Every year, the University Library spends about half of its acquisitions budget — which totaled $28.2 million last year — on scholarly journals. But soaring journal prices are forcing the library to take a harder position in negotiating its ­subscriptions.

“Few on campus are aware of just how expensive journals have become,” library officials said in a September report to the University’s Priorities Committee. Between 2009 and 2011, journals in language and literature jumped 29 percent in price, for instance. And humanities and social science journals overall tend to be less costly than those in the sciences — in 2011, the average chemistry journal cost $4,200.

The number of library subscriptions has nearly doubled in the past two decades to 61,566 in 2010–11, the most recent year for which figures are ­available. Meanwhile, the cost has risen from $3 million to $11 million. Though the overall number continues to grow, some titles must be cut each year to contain costs.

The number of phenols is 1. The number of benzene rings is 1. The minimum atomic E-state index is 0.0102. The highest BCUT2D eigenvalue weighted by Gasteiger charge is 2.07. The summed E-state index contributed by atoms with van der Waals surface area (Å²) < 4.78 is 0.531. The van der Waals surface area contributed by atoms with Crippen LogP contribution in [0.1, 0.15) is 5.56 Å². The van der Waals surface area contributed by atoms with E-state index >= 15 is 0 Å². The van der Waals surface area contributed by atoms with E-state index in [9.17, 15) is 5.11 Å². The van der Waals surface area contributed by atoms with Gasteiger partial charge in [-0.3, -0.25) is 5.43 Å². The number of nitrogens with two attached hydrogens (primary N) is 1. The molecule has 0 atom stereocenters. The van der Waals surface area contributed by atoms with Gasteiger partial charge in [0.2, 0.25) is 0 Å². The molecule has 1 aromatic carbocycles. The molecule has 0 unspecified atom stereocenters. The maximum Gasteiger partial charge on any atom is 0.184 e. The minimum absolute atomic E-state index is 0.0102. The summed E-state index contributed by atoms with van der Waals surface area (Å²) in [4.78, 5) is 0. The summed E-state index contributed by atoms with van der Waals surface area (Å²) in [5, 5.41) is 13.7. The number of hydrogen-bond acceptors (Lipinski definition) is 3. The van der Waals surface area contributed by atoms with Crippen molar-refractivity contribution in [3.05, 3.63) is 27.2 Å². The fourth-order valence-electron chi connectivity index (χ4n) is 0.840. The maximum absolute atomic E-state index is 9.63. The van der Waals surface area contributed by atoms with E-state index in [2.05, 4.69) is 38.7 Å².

The problem goes beyond steep prices. “If you have one publisher that’s publishing thousands of journals, they’re cornering the market on a whole area of content,” explained David Magier, associate university librarian for collection development. Instead of selling journals title by title, the six major publishers that control the market now sell journals in expensive bundles of thousands of titles.

Consequently, the library is making adjustments, such as canceling a print subscription if the electronic version can satisfy users’ needs. In addition, an interlibrary loan system offers access to journals at other institutions.

“All libraries are facing this issue,” said Magier. “Sometimes the best way to respond is by cooperating with our peers to find new, efficient ways to share our collections.”